Followed by the option of allowing bulk object creation, instead of individually creating new objects in a tree.  For example if I highlight and select 4 sprites from the sprite tree, I would hit a key and it would automatically create 4 objects assigned to their respect sprite index.  (This falls under changes in the IDE).  As with the current IDEs it can be a pain in the arse to work with big projects.

* Allow loading external resources from raw data.  This was discussed in another topic and Harri agreed with the concept.

So instead of having sprite_add loading from disk, there could be sprite_add_from_raw or data, adding a sprite/sound/background, etc from data !

Example, if I use a single resource file and use file read commands to binary extract data from position x to position y and store it in data.  I would then use sprite_add_from_raw(data, spr_index, etc.) instead of a filename.  This would allow for amazing possibilities and avoid 1 write and 1 re-read cycle.

* interactive code ... A good way to get people to code and learn your product is provide interactive help.
Let's say I want to do something, play a sound, I would like on an option and get a menu (sound, graphics, drawing, physics, etc.....) click on the category and a tree opens, selecting what I need to do and seeing the code appear.  Much the same way you read a manual and learn, but only it is included as an interactive element.

There are probably many more ideas I have.  but will leave it at that for now.

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Offline (Unknown gender) Darkstar2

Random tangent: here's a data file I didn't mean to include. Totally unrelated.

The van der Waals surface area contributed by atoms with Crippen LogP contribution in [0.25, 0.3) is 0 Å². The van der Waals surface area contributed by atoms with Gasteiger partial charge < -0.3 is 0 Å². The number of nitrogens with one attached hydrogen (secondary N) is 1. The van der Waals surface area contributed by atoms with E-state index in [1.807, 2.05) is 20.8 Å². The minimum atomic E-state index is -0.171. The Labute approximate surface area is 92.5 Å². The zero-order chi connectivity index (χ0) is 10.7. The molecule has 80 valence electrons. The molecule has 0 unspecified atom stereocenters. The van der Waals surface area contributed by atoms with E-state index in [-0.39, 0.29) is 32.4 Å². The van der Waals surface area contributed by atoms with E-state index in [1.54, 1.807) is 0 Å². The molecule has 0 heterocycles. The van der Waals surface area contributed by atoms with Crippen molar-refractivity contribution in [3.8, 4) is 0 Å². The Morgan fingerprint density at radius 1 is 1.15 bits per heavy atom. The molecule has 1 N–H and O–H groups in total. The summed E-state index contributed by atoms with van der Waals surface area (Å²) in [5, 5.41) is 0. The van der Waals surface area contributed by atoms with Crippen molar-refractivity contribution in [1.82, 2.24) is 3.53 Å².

Reply #31 Posted on: May 31, 2014, 11:15:55 PM
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Yeah it's funny because I had initially also thought about the dropping D&D, but that all depends what he wants to target, only advanced or beginner and advanced.  Personally, I don't use any single D&D element in any of my projects, and if it were up to me I would fully encourage people to learn to build from code and I would make the transition easy and well documented.  I used D&D only for a short while and found out what a mess it  could be with bigger games, and was surprised to find out how much faster and easier it was to work in pure GML all the way than D&D, so I stopped using D&D and would never go back.
Also you are not asking your users to learn C++ but the functions you have set in your engine which are of course tied to your C++ engine libraries. 
Leaving D&D in would be better as it would pull more people in, having it optional and ability to disable from view would be great.
Instead it would be replaced by an interactive code assistant.
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Offline (Male) Goombert
Reply #32 Posted on: June 01, 2014, 12:10:22 AM

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Yes, I've decided I am going to make this an engine for advanced users.

No drag and drop, strict C++, and an entity-component system.
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I think it was Leonardo da Vinci who once said something along the lines of "If you build the robots, they will make games." or something to that effect.

Offline (Unknown gender) Darkstar2
Reply #33 Posted on: June 01, 2014, 12:57:43 AM